The QC Blogventure tour was organized as part of the month-long celebration of Quezon City 75th Diamond Jubilee headlined by Mayor Herbert Bautista as the Grand Parade of Lights headed to its last stop last night at the Quezon City Memorial Circle.
A total of 75 bloggers joined QC Blogventure tour to commemorate the cityhood by visiting the places that makes Quezon City what it is now and what it will be in the future with the theme ‘Great, Green, and Growing‘.
We would never have heard of Bantayog ng mga Bayani if it weren’t for this fun and historic city tour. In between food discoveries in Banawe and sharing the most-talked about ‘rumors’ and facts in our Philippine history, Bantayog ng mga Bayani stands out as our most precious treasure find of the day.
Should Quezon City be organizing a heritage tour for students and foreign visitors, we highly suggest that Bantayog ng mga Bayani be one of the main attractions on the list.
Quite unpopular, you’ll be surprised that Bantayog ng mga Bayani is just a few walks away from Eton Centris, a commercial and business hub located in EDSA cor. Quezon Ave. – accessible through the EDSA MRT 3 line.
Eton Centris is a leisure community where families can enjoy and spend the whole day and it’s also a convenient place for call-center agents to work at.
From Eton Centris, tourists can take a walk to Bantayog ng mga Bayani, which is just at the back of the establishment. Also known as Bantayog Memorial Center, the historic park and museum stands on 1.5 hectares of land leased from the Land Bank of the Philippines through Presidential Proclamation No. 132 dated July 25, 1987. It is near the MRT station on Quezon Avenue and EDSA, Diliman, Quezon City. The landscaped park was designed by National Artists for Architecture Ildefonso P. Santos.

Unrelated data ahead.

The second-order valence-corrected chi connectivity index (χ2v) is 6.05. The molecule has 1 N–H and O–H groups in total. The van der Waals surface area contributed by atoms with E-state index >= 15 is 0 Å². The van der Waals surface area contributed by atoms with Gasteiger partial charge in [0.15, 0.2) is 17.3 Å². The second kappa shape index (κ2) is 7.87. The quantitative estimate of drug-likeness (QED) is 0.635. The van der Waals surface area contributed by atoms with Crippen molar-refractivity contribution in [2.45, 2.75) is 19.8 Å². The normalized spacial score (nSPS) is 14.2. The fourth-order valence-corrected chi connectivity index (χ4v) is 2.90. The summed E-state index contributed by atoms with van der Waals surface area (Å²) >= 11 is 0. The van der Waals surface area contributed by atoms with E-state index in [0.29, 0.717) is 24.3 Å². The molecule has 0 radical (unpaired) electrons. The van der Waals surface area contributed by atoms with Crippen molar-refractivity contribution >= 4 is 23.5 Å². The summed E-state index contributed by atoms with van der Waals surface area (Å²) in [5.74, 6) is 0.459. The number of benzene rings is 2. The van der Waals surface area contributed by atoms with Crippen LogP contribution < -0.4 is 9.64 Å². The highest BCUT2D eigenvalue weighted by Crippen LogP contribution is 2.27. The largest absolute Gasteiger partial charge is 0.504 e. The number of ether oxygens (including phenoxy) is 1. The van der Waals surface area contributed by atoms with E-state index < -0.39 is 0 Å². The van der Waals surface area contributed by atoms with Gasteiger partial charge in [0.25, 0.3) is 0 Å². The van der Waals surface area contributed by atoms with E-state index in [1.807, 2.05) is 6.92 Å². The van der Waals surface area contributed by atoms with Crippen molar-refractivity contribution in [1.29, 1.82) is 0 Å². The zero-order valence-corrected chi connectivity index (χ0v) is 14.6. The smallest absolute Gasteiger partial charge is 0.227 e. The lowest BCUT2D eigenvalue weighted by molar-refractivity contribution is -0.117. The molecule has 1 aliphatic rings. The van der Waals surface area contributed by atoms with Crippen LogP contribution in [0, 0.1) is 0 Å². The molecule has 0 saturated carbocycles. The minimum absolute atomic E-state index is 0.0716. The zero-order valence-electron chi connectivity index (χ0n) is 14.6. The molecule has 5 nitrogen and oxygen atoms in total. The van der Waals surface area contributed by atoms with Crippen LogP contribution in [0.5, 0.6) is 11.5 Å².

Once inside, a tour guide will lead visitors to the Inang Bayan Monument, a 35-foot monument depicting Mother Philippines (Inang Bayan) lifting a fallen martyr but looking at the future with full of hope and fortitude. The monument was designed and created by Sculptor Eduardo Castrillo.
Inside the park, there is this called the Wall of Remembrance, in black granite immortalizing the martyrs and heroes who dared fight the repressive and corrupt regime which ruled the country from December 30, 1965 to February 25, 1986.
Going inside the main hall located is the Bantayog Museum which tells the history of the rise and fall of the authoritarian regime with pictures, artifacts, paintings, and memorabilia covering the pre-martial law law period, repression, and resistance to the Marcos dictatorship.
The life stories of the martyrs and heroes are honored through the Hall of Remembrance.
There is also the Bantayog Library that is open to the public and are still accepting donations of books and reference materials on human rights, justice, and democracy.
Immediately after the People Power uprising in February 1986, an anti-dictatorship group organized Bantayog ng mga Bayani Foundation, Inc. on August 21, 1986. Among them were Dona Aurora A. Aquino, Sen. Jovito R. Salonga, Dr. pedro L. Yap, Atty. Abraham F. Sarmiento, Mrs. Josefina M. Jopson, and others to name a few.
Bantayog Memorial Center is open from Mondays to Fridays, 8AM – 5PM, and on Saturdays by appointment.
Why Bantayog ng mga Bayani is a place you must visit
The Marcos regime was an important period of our Philippine history, especially when Pres. Marcos announced Martial Law and made it in effect immediately. Activists and opposing parties protested it because of human rights violation. During the Martial Law, there were many cases of human rights violations that were never accounted for and justice were denied to the victims.
Bantayog ng mga Bayani presents the other side of the much glorified Marcos government so that visitors of Bantayog will get a glimpse of what it was like to live in that period, most importantly if you were fighting against the corrupt practices of the administration at that time.
As part of historical tour, Bantayog ng mga Bayani should be included in travel agencies lists of places to visit in Quezon City. Just like War Remnants Museum in Ho Chi Minh, it may be one of the ugliest period but it doesn’t mean that people should forget the horrors of Vietnam War.
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